Volume 2 Supplement 1

2005 International Meeting of The Institute of Human Virology

Open Access

Prevealence of HIV in Kaposi's Sarcoma (KS) Patients

  • Gilbert Siame1
Retrovirology20052(Suppl 1):P156

https://doi.org/10.1186/1742-4690-2-S1-P156

Published: 8 December 2005

Background

A high incidence of HIV/AIDS has been observed in Zambia. Current overall estimates stand at 16%.

Method

This was a prospective study done at a Central African University Teaching Hospital, skin clinic, for five months.112 KS patients were recruited. Full case histories and clinical examination were taken and done, respectively.

Results

94.6% of the KS patients were HIV positive whereas 5.4% were HIV negative. The former had epidemic KS while the latter had endemic KS. The mean ages for the two types of KS were 34.9 years(standard deviation = 9.46) for epidemic KS and 34.5 years(standard deviation = 14.4) for endemic KS. The peak incidence of the former type of KS was in the age range 30 to 39 years whereas for the latter type it was more or less uniformly distributed in all the age groups from 10 to 59 years, with a slight peak in the 20 year age range(hence the large standard deviation). The male(M) to female(F) sex distribution for epidemic KS was 1.4:1 while for endemic KS it was 2:1. Also, endemic KS was more common in the low socioeconomic class unlike the epidemic type which cut across all socioeconomic strata.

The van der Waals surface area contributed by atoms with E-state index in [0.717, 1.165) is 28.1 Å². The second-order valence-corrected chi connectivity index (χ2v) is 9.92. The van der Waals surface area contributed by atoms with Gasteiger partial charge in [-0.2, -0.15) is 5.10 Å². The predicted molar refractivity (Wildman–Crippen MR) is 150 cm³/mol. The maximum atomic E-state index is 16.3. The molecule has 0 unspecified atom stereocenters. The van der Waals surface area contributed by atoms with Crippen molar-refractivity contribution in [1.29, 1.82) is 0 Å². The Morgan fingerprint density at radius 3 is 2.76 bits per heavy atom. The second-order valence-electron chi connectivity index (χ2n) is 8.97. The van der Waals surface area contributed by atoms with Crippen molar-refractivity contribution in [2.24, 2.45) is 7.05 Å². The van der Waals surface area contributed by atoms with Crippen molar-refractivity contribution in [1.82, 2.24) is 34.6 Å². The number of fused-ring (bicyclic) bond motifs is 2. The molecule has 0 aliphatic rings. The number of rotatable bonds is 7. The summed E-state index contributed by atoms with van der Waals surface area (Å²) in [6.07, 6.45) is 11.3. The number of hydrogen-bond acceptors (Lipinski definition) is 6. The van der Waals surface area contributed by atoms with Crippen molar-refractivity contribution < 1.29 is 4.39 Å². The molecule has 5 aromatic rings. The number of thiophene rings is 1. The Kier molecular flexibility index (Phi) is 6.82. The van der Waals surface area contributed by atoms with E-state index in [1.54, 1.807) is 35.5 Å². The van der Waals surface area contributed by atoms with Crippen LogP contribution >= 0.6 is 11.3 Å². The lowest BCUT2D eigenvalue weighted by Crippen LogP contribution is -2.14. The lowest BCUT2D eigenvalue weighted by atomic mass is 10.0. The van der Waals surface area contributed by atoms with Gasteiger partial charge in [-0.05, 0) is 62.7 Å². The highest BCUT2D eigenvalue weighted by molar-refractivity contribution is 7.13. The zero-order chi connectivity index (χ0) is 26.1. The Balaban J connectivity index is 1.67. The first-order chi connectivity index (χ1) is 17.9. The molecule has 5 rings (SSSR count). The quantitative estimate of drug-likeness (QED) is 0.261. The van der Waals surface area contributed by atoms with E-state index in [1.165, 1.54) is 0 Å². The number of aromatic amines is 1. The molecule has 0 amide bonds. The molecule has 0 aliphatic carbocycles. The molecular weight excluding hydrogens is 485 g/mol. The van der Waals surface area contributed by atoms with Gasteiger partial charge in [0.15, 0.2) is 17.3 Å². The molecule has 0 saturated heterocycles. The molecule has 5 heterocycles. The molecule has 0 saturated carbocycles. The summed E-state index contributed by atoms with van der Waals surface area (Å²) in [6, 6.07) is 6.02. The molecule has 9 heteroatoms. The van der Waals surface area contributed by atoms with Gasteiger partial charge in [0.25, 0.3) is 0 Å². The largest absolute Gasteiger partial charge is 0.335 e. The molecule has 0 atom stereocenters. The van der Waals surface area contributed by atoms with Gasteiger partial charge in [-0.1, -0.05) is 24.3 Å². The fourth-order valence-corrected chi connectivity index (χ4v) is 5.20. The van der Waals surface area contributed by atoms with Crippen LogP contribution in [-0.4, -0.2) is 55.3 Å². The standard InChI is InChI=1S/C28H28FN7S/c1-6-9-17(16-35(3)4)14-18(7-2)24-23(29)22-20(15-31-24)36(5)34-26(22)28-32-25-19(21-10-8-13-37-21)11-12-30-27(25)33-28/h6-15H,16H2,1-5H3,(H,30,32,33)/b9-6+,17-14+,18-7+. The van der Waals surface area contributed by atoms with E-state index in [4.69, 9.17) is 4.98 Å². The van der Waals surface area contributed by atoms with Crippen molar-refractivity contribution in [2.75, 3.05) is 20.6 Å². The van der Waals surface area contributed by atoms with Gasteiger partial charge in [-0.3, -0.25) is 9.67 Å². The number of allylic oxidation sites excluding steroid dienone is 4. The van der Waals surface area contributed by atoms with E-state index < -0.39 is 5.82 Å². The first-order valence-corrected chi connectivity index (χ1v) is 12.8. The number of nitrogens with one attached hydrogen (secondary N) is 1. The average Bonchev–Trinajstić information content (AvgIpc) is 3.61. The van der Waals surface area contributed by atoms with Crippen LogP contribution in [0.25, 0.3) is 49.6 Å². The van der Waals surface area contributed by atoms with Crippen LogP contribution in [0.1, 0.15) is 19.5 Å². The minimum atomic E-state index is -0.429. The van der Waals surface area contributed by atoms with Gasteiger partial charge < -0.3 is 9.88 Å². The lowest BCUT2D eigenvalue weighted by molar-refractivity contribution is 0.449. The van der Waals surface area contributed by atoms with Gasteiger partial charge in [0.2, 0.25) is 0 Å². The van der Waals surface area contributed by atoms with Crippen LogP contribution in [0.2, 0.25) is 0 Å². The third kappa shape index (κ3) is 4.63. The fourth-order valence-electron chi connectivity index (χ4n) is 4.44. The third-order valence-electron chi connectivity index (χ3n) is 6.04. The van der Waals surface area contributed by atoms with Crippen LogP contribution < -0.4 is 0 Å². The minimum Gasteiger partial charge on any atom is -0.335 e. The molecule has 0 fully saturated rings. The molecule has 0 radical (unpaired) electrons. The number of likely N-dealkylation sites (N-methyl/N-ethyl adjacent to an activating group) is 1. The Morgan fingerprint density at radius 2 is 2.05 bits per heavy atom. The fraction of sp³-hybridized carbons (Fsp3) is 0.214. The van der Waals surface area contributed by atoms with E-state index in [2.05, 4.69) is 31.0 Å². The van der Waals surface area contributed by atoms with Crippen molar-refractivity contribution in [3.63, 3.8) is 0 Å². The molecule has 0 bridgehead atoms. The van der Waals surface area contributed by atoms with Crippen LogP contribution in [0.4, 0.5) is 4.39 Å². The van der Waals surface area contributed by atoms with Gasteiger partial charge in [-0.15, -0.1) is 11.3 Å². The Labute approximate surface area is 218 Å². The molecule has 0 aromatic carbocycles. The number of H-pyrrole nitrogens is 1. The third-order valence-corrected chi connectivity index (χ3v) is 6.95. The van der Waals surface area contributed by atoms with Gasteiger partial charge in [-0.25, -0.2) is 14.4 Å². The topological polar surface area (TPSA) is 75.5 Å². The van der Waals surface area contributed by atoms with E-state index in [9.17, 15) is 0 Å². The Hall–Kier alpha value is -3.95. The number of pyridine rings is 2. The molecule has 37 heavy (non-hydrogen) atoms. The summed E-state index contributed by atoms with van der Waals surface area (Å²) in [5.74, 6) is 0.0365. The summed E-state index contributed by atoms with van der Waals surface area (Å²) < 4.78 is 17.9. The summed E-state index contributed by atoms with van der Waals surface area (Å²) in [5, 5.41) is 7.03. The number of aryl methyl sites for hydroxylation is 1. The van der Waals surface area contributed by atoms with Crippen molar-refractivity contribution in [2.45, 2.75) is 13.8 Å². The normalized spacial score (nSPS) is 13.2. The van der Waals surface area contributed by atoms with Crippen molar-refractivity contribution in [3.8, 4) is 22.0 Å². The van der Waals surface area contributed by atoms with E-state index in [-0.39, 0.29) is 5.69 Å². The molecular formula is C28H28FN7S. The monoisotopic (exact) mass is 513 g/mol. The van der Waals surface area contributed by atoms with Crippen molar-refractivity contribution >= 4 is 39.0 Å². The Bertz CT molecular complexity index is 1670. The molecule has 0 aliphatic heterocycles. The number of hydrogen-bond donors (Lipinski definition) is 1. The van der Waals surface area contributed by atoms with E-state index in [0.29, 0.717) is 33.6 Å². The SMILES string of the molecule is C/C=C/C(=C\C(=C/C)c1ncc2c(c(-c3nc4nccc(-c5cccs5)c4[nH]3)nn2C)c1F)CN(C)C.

Conclusion

1. Most patients with KS have a high prevalence for HIV Infection (94.6%)

2. The HIV pandemic has led to an increased incidence of KS in Zambia

3. Epidemic KS (HIV positive) is roughly equally distributed in both sexes while endemic KS (HIV negative) is twice more common in males than in females

4. There is no significant difference between the mean age of epidemic and endemic KS patients

5. Epidemic KS is distributed in all socioeconomic strata whereas the endemic type is common in the low socioeconomic class

Notes

Authors’ Affiliations

(1)
University of Zambia

Copyright

© The Author(s) 2005

Advertisement